Many of our students are profoundly moved by how vividly the Warsaw Uprising is remembered in Poland. Those who fought are revered with the respect of founding fathers. Thier symbols and history are preserved and highlighted across the city in museums, monuments, and graffitti. The narrative is popular in modern film (such as the recent Warsaw ’44, among many others) and video games. Below are some thoughts and experiences related to the Warsaw Uprising that SRAS students have had while studying abroad in Warsaw.
History of the Warsaw Uprising
The history of the Warsaw Uprising is one of suffering and sacrifice; one that is too often overlooked in history courses covering the Second World War.
Warsaw first fell under Nazi control when, in 1939, the Nazis and Soviet Union invaded Poland and split it under the Molotov – Ribbentrop Pact, a secret non-aggression pact that took Poland off the map during World War II and divided it in half between Nazi and Soviet occupation.
In secret, an underground Polish army based in Warsaw amassed supplies, arms, and resistance fighters. They carried out various acts of sabotage against the Germans throughout the war, but managed to stay undercover. The time for a final push against the Nazis, the leaders felt, came with the landing of allied forces in France and a massive push by the Soviets that brought the eastern front line to the Vistula River, which divides Warsaw in two. The Polish resistance, by then about 400,000 strong, strategized that with their uprising, the Soviets would cross the river and aid in pushing the Nazis out of the city.
The Warsaw Uprising began on August 1, 1944. However, fewer than 50,000 members had proper weapons, and, it seems there was some confusion as to when the uprising should start that day. The resistance did take several important targets, including some weapons depots and the power station. However, the resistance units were not able to take enough territory to link up and take the most important Nazi-held strongholds like the city’s airport, railyard, and police station. Worse, the Soviet army never received the order to cross the river. The Soviets were concentrating forces elsewhere and argued that it was not yet the strategically right time to move to the other side of the river. However, to this day, many Poles believe that that Soviets held back to let the Germans be maximally weakened, the resistance crushed, and then to take over Warsaw and take full credit for the liberation so as to not feel compelled to share power with the independent resistance.
After a month or so of intense street fighting, Hitler declared that the city of Warsaw would be wiped from the map. The Nazis went door to door and executed anyone inside: men, women, and children in what would be known as the Wola Massacre, it is one of the many atrocities committed by the Nazis in Poland during World War II. In the face of this psychological warfare, the Polish resistance army surrendered. Most members were sent to POW camps or executed. The remaining Polish citizens in Warsaw (about 500,000 out of the 1.3 million that the city had begun the war with) were forcibly removed to the countryside. The Nazis then systematically went building by building burning, blowing up, and otherwise carrying out Hitler’s order to end the city’s existence.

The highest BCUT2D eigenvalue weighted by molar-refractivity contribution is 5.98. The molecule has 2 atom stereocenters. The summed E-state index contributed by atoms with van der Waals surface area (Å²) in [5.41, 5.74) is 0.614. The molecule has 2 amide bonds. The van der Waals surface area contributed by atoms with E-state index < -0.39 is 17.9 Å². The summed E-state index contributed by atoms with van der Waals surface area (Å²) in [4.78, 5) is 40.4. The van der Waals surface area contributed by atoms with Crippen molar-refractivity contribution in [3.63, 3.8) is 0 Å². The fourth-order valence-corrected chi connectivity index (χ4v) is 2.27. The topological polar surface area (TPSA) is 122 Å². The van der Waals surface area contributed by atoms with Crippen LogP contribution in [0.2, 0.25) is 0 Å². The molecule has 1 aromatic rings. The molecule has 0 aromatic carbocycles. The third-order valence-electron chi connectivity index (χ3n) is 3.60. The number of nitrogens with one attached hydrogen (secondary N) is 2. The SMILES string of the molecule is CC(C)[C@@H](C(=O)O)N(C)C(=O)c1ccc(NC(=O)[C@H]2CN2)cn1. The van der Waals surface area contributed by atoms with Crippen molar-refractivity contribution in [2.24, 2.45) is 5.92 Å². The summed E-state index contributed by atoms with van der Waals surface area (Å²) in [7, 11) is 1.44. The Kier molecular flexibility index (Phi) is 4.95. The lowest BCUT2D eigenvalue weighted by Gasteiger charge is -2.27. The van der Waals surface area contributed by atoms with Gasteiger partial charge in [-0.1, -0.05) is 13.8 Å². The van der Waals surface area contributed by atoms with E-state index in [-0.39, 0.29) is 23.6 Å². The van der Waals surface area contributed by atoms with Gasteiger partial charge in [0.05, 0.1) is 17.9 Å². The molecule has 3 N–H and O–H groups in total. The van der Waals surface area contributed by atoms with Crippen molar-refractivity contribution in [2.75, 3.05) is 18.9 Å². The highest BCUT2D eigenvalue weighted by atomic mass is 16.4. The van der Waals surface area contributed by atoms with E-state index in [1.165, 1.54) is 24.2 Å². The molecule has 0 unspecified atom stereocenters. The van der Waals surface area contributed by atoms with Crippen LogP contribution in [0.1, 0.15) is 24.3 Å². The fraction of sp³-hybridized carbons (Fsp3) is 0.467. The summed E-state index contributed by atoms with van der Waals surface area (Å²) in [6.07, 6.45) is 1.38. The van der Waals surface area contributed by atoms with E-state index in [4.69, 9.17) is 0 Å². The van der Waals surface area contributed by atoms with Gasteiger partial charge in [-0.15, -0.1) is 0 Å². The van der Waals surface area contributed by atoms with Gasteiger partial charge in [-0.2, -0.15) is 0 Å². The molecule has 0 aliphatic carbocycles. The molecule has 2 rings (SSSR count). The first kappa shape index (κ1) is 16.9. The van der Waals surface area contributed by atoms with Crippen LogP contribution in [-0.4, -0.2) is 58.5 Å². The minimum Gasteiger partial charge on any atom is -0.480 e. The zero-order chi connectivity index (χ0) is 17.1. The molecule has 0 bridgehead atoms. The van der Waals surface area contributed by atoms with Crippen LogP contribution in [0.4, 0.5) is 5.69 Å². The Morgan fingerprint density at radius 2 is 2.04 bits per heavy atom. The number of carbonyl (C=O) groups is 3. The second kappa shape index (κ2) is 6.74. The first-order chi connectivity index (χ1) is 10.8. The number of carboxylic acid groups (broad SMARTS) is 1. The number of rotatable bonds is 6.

In the end, 85% of the city of Warsaw, including nearly everything on the Western bank of the Vistula, was left in rubble. Further, 40,000 Polish resistance fighters were either killed or wounded, and 150,000 Polish civilians were killed in the Warsaw Uprising. The city remained essentially abandoned for four months until, in January, 1944, the Soviets finally invaded what was left of Warsaw. While the Soviets would rebuild Warsaw, restoring it beautifully and practically brick-by-brick as part of their efforts to win the hearts and minds of the Poles, the fact that it had taken the Soviets so long to make their advance has remained a historical sore point in the relations between the two nations.
Section by Eric Nesbit
The Warsaw Uprising In Modern Polish Culture
The history, hardship, and significance of the Warsaw Uprising is one of the most important and moving pieces of history for Warsaw and Poland. While I was on study abroad in Warsaw, one of the things I picked up on quite quickly was how important locals feel about the Warsaw Uprising. Within my first week of classes I met Polish students who explained its significance and how important it is to them personally.
I saw how Independence Day (November 11) is marked in Warsaw, which includes commemorating the uprising with small red candles lit up at key sites of the uprising. In addition, the symbol of the uprising is displayed on buildings, walls, and flags, and individuals wear pins and arm bands.
I made it a priority to learn as much as possible about the Warsaw Uprising while abroad in Poland. In this article I will walk through the history of the Warsaw Uprising, what a visit to the Uprising Museum in Warsaw is like, and explain the significance of the uprising today.